Thursday, July 23, 2009

The resistance in the Dordone WW2

A couple of years ago I found a bayonet at an old house. It was a spike bayonet and a bit corroded. After much cleaning I managed to identify some numbering on the part that fits to the rifle, and after some internet searching, found that it was a British world war 2 bayonet. I wondered why it was in this area as the allied forces never came to this area. I assumed that it was part of an arms drop to the French resistance around here. This got me interested and the research started.
On the 31st March 1944 our local village, Rouffignac-st-Cernin, was destroyed by the German army. There is a small book, available from the tourist office, called “Rouffignac 31 March 1944” which details the story of what happened on that day. I will not copy the whole book here, but the rough outline is as follows:
The local resistance fighters ambushed and captured two German officers. They transported them through Rouffignac on the way back to their hideout. They stopped at Café de France in Rouffignac for refreshments, when some towns folk gathered to ridicule the Germans. After leaving Rouffignac, the vehicle in which they were travelling was unfortunate in that it met a German convoy coming the other way. The three resistance fighters managed to escape.
The Germans returned the next day and after removing all the towns people, and stealing all their belongings destroyed the whole town apart from the church and the adjoining building. The town was left as a heap of rubble.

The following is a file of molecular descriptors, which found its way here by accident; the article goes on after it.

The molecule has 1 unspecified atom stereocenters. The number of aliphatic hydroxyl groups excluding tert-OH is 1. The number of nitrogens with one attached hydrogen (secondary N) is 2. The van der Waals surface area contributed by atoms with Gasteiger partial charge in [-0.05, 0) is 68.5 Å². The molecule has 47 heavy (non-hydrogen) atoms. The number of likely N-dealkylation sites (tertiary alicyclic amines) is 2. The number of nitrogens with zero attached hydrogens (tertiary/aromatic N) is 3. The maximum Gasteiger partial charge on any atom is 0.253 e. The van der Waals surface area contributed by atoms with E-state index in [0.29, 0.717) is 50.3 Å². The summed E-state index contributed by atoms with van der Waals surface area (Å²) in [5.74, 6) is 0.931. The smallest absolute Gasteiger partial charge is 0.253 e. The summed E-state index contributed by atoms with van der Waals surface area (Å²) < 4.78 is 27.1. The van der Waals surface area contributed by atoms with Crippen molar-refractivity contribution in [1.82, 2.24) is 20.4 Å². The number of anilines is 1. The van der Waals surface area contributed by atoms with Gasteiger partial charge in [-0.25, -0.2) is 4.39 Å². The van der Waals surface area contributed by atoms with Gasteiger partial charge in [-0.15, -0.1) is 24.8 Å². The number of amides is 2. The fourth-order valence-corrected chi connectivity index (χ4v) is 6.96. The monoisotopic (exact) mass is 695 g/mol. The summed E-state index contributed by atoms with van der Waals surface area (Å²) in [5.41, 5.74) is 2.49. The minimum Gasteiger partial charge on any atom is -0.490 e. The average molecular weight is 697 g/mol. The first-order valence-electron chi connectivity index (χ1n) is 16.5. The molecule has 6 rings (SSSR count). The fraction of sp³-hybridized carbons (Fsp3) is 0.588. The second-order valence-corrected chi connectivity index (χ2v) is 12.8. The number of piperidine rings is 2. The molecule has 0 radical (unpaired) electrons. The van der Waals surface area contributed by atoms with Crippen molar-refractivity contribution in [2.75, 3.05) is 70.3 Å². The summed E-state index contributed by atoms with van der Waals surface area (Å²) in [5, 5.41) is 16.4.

Below is the small plaque which is on the wall of the town hall .

The next book that I read was “Spirit of Resistance” by Nigel Perrin (ISBN 184415855-1). This book covers the life of a British SOE agent named Harry Peuleve, who was sent to co-ordinate resistance activities in the Correz and the Dordogne. The resistance group in the north of the Dordogne was quite well established and Peuleve arranged many arms drops to the group, perhaps that is where my bayonet came from!
Harry Peuleve met Andre Bonnetot (codename Vincent) who was the leader of the Dordogne and was shown a resistance training camp near Fanlac (8 miles form our house). Today we went for a drive to Fanlac to see what was there. The village is tiny. There are about 30 houses, all over 300 years old. Outside the church is a memorial to a married couple in their 70s, who were shot by the Germans. The memorial reads “Nazis” as do most memorials now, but one can see where it used to read “Germans”.
The small tourist office has the story of an old couple who had a farm, but left it uninhabited to move into the village. The local resistance took over the farm as a training camp. This was the place that Harry Peuleve and Vincent had inspected.
The resistance was discovered and a German convoy arrived in the pretty village of Fanlac. The resistance fighters had had prior warning and had all left the farm, but the Germans burnt it to the ground anyway. They then went to the house of the farm owners, a couple in their 70s, and murdered them outside their house. The bodies were then burnt. All of this happened within days of Rouffignac being destroyed.
It is very sad when one considers how brutal the German army was to innocent civilians in their quest to destroy the brave resistance fighters. This area is littered with roadside memorials to either resistance fighters or victims of the Germans. The following two pictures are nothing to do with the local events.